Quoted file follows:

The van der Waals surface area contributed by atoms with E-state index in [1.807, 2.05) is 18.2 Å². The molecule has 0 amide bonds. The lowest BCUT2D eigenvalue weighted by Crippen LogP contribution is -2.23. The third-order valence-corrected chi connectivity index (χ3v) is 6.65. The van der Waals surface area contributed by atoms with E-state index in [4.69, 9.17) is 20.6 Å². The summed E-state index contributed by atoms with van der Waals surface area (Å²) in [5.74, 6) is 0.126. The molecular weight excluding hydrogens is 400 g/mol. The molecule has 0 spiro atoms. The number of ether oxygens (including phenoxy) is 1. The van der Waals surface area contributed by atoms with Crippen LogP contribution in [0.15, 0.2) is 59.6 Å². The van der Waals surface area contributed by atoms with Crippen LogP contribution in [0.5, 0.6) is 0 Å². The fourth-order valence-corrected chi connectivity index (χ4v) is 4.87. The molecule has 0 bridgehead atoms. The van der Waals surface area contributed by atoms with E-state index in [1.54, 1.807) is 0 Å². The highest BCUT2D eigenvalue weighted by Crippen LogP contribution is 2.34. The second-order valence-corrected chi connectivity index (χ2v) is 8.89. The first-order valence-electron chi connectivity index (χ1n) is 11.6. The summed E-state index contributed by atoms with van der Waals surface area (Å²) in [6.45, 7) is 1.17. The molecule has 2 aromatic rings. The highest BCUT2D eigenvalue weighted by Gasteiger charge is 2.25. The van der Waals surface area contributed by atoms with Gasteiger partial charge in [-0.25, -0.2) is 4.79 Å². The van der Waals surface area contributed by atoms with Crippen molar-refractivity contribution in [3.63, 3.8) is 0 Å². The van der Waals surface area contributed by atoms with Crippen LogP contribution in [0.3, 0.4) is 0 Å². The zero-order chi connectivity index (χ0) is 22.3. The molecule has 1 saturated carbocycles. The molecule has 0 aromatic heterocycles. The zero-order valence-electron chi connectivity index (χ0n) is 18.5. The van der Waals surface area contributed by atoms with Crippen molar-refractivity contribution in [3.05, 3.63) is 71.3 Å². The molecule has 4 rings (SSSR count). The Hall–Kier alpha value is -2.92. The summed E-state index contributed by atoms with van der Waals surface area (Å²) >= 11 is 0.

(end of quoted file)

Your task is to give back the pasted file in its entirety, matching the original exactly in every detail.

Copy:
The van der Waals surface area contributed by atoms with E-state index in [1.807, 2.05) is 18.2 Å². The molecule has 0 amide bonds. The lowest BCUT2D eigenvalue weighted by Crippen LogP contribution is -2.23. The third-order valence-corrected chi connectivity index (χ3v) is 6.65. The van der Waals surface area contributed by atoms with E-state index in [4.69, 9.17) is 20.6 Å². The summed E-state index contributed by atoms with van der Waals surface area (Å²) in [5.74, 6) is 0.126. The molecular weight excluding hydrogens is 400 g/mol. The molecule has 0 spiro atoms. The number of ether oxygens (including phenoxy) is 1. The van der Waals surface area contributed by atoms with Crippen LogP contribution in [0.15, 0.2) is 59.6 Å². The van der Waals surface area contributed by atoms with Crippen LogP contribution in [0.5, 0.6) is 0 Å². The fourth-order valence-corrected chi connectivity index (χ4v) is 4.87. The molecule has 0 bridgehead atoms. The van der Waals surface area contributed by atoms with E-state index in [1.54, 1.807) is 0 Å². The highest BCUT2D eigenvalue weighted by Crippen LogP contribution is 2.34. The second-order valence-corrected chi connectivity index (χ2v) is 8.89. The first-order valence-electron chi connectivity index (χ1n) is 11.6. The summed E-state index contributed by atoms with van der Waals surface area (Å²) in [6.45, 7) is 1.17. The molecule has 2 aromatic rings. The highest BCUT2D eigenvalue weighted by Gasteiger charge is 2.25. The van der Waals surface area contributed by atoms with Gasteiger partial charge in [-0.25, -0.2) is 4.79 Å². The van der Waals surface area contributed by atoms with Crippen molar-refractivity contribution in [3.63, 3.8) is 0 Å². The van der Waals surface area contributed by atoms with Crippen LogP contribution in [0.3, 0.4) is 0 Å². The zero-order chi connectivity index (χ0) is 22.3. The molecule has 1 saturated carbocycles. The molecule has 0 aromatic heterocycles. The zero-order valence-electron chi connectivity index (χ0n) is 18.5. The van der Waals surface area contributed by atoms with Crippen molar-refractivity contribution in [3.05, 3.63) is 71.3 Å². The molecule has 4 rings (SSSR count). The Hall–Kier alpha value is -2.92. The summed E-state index contributed by atoms with van der Waals surface area (Å²) >= 11 is 0.